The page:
A Revolutionary Approach to VC for Princeton Alumni
Tom Meyer (Princeton ’87) is used to building companies. Prior to becoming Managing Partner of Nassau Street Ventures and Senior Partner at Alumni Ventures Group, Tom was the CEO of three venture backed companies, worked in venture capital and banking, and was a corporate development consultant to over thirty companies. He is also a world traveler, having lived in Europe and Asia and worked in forty countries.
Needless to say, Tom’s perspective on business has been shaped by a diverse and global set of experiences. We talked to him about how he plans to use that perspective to make smart, strategic investments in the Princeton community.
What attracted you to working at Nassau Street Ventures?
It’s a unique opportunity to combine my skills in venture capital with my admiration of fellow Tigers. We’re actively building out a great community of Princeton alumni investors that support our fellow entrepreneurs, and that’s an exciting space to be a part of.
How did your time at Princeton and the connections you’ve made there influence your career?
Princeton was such a great experience for me, both for its educational value and its supportive community. I have also gotten a number of key roles through the Tiger network. When I was organizing a Princeton Entrepreneurs’ Network event a few years ago, I sparked up a conversation with an alumni attendee. We met again later and he eventually asked me to come on as the CEO of his startup. I spent two years growing the company before we sold it. That’s just one example, but I’m sure others have had the same experience. If it hadn’t been for the Princeton community, I never would have connected with him. I want to continue to help others in the same way at Nassau Street.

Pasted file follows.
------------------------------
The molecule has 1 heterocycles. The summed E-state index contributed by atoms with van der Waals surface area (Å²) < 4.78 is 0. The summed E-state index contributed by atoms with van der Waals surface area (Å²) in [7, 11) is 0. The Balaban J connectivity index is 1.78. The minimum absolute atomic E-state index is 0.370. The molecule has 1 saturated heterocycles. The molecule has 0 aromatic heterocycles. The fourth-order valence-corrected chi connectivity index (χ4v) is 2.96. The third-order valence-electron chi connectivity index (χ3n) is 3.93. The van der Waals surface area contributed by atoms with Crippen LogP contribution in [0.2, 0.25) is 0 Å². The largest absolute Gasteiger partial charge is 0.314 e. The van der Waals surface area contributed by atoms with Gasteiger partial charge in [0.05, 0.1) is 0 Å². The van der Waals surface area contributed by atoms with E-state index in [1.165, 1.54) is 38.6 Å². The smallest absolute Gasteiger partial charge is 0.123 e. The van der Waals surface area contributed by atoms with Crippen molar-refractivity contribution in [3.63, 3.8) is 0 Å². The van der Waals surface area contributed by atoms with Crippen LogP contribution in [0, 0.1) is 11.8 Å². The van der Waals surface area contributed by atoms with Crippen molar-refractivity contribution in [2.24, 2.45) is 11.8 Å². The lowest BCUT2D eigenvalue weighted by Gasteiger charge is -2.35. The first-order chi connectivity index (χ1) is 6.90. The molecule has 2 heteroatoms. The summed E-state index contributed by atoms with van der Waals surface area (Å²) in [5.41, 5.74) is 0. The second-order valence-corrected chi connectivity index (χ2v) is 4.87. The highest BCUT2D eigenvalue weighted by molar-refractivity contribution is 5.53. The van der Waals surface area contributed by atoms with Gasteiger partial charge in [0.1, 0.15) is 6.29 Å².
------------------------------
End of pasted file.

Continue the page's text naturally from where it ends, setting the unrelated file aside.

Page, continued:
How would you describe your approach to venture investment?
Each investment requires careful due diligence, understanding of the market, and consideration of who we are co-investing with. I continue to apply the same investment philosophy I was taught by our fellow alum, Paul Maeder (‘75), when I was at Highland Capital. He told me that when evaluating new deals, you need to look at three things, in this order: the management, the market, and the product. It all starts with the right management. Without that, even the best idea isn’t enough.
What’s one piece of advice you have for people interested in venture capital, especially potential first-time investors?
Don’t put all your eggs in one basket. Adding venture capital to your portfolio increases your risk-adjusted returns by adding a new asset class. And, if you’re just starting out, you benefit by adding a diversified selection of venture capital, not making concentrated bets on one or two venture backed companies. What we’re providing with Nassau Street Ventures is unique, in that it is a diversified portfolio of investments in 25–35 companies, all privately held and venture backed, and spread across industry sector, investment stage and geography. With one fund, you can get that diversified access to this previously difficult to access asset class.
You’ve been CEO of three different tech companies. What are the biggest lessons you learned from those experiences?
In real estate, it’s all about location, location, location. But when you’re growing a company, it’s people, people, people. If you get the right people, and you get them engaged and aligned, miracles can happen. I would rather interview an extra twenty people than manage one poor hire. Then, once you have the right team, you have to get everyone aligned and moving in the right direction. Set a “North Star” goal and make that objective cascade down to every level. At that point, everyone, in every position, with every action, is working in concert towards that shared goal. This is how companies perform to their highest potential.
What’s unique about the Nassau Street model?
Our model of gathering pools of individual accredited investors to make direct venture capital investments is a historic change in the capital markets. It’s going to have an effect on the private equity market just like mutual funds did. It’s exciting because now we can all benefit from the diversification and returns.
Nassau Street Ventures is private, for-profit, and not affiliated with or sanctioned by Princeton University. To learn more about investing with Princeton alums, join the Nassau Street community.